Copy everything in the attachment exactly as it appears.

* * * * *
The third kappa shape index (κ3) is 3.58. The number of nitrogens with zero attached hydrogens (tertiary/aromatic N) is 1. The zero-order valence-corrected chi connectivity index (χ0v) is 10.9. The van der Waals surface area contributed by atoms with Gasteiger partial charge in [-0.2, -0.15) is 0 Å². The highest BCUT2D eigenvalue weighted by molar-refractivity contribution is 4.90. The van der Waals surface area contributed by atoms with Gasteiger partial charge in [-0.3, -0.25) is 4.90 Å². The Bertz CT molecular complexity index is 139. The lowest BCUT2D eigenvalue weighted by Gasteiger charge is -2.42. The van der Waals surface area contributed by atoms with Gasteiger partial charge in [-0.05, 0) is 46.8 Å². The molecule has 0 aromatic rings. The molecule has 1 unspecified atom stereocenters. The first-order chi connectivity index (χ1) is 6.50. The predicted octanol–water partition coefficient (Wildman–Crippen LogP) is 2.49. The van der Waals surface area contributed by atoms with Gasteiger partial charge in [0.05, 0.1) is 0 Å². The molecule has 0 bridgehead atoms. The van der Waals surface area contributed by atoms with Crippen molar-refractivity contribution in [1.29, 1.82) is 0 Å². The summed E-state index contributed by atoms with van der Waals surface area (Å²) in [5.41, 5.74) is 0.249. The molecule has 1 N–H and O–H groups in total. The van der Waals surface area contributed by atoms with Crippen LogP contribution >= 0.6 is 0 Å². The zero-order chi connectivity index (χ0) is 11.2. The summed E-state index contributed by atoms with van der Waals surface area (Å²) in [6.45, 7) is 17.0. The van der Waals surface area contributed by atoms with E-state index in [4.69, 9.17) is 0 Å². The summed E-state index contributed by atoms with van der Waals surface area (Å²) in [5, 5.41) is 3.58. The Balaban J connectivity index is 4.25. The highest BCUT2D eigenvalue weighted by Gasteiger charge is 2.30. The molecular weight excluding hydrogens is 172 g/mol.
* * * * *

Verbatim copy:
The third kappa shape index (κ3) is 3.58. The number of nitrogens with zero attached hydrogens (tertiary/aromatic N) is 1. The zero-order valence-corrected chi connectivity index (χ0v) is 10.9. The van der Waals surface area contributed by atoms with Gasteiger partial charge in [-0.2, -0.15) is 0 Å². The highest BCUT2D eigenvalue weighted by molar-refractivity contribution is 4.90. The van der Waals surface area contributed by atoms with Gasteiger partial charge in [-0.3, -0.25) is 4.90 Å². The Bertz CT molecular complexity index is 139. The lowest BCUT2D eigenvalue weighted by Gasteiger charge is -2.42. The van der Waals surface area contributed by atoms with Gasteiger partial charge in [-0.05, 0) is 46.8 Å². The molecule has 0 aromatic rings. The molecule has 1 unspecified atom stereocenters. The first-order chi connectivity index (χ1) is 6.50. The predicted octanol–water partition coefficient (Wildman–Crippen LogP) is 2.49. The van der Waals surface area contributed by atoms with Gasteiger partial charge in [0.05, 0.1) is 0 Å². The molecule has 0 bridgehead atoms. The van der Waals surface area contributed by atoms with Crippen molar-refractivity contribution in [1.29, 1.82) is 0 Å². The summed E-state index contributed by atoms with van der Waals surface area (Å²) in [5.41, 5.74) is 0.249. The molecule has 1 N–H and O–H groups in total. The van der Waals surface area contributed by atoms with Crippen LogP contribution >= 0.6 is 0 Å². The zero-order chi connectivity index (χ0) is 11.2. The summed E-state index contributed by atoms with van der Waals surface area (Å²) in [6.45, 7) is 17.0. The van der Waals surface area contributed by atoms with E-state index in [4.69, 9.17) is 0 Å². The summed E-state index contributed by atoms with van der Waals surface area (Å²) in [5, 5.41) is 3.58. The Balaban J connectivity index is 4.25. The highest BCUT2D eigenvalue weighted by Gasteiger charge is 2.30. The molecular weight excluding hydrogens is 172 g/mol.